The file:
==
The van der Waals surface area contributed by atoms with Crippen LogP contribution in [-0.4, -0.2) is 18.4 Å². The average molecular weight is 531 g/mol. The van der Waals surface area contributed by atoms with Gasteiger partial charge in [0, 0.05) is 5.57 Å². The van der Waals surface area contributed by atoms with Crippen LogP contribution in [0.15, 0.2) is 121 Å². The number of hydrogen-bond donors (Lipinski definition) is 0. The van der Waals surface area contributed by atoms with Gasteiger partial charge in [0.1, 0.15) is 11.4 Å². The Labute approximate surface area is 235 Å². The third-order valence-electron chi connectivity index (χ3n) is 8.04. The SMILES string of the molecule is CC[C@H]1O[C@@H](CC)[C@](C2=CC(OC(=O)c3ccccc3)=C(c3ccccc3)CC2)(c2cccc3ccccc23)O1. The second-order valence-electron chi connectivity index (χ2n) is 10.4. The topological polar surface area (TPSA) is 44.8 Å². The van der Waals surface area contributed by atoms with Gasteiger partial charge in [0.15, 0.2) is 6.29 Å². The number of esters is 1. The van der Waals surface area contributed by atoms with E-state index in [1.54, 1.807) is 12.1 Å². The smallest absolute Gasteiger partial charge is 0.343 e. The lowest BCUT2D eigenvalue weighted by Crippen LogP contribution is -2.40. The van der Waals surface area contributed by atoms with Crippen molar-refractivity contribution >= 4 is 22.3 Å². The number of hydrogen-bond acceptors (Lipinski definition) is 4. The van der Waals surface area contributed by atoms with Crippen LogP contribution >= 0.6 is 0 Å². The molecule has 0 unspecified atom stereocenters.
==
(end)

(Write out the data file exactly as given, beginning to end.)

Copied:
The van der Waals surface area contributed by atoms with Crippen LogP contribution in [-0.4, -0.2) is 18.4 Å². The average molecular weight is 531 g/mol. The van der Waals surface area contributed by atoms with Gasteiger partial charge in [0, 0.05) is 5.57 Å². The van der Waals surface area contributed by atoms with Crippen LogP contribution in [0.15, 0.2) is 121 Å². The number of hydrogen-bond donors (Lipinski definition) is 0. The van der Waals surface area contributed by atoms with Gasteiger partial charge in [0.1, 0.15) is 11.4 Å². The Labute approximate surface area is 235 Å². The third-order valence-electron chi connectivity index (χ3n) is 8.04. The SMILES string of the molecule is CC[C@H]1O[C@@H](CC)[C@](C2=CC(OC(=O)c3ccccc3)=C(c3ccccc3)CC2)(c2cccc3ccccc23)O1. The second-order valence-electron chi connectivity index (χ2n) is 10.4. The topological polar surface area (TPSA) is 44.8 Å². The van der Waals surface area contributed by atoms with Gasteiger partial charge in [0.15, 0.2) is 6.29 Å². The number of esters is 1. The van der Waals surface area contributed by atoms with E-state index in [1.54, 1.807) is 12.1 Å². The smallest absolute Gasteiger partial charge is 0.343 e. The lowest BCUT2D eigenvalue weighted by Crippen LogP contribution is -2.40. The van der Waals surface area contributed by atoms with Crippen molar-refractivity contribution >= 4 is 22.3 Å². The number of hydrogen-bond acceptors (Lipinski definition) is 4. The van der Waals surface area contributed by atoms with Crippen LogP contribution >= 0.6 is 0 Å². The molecule has 0 unspecified atom stereocenters.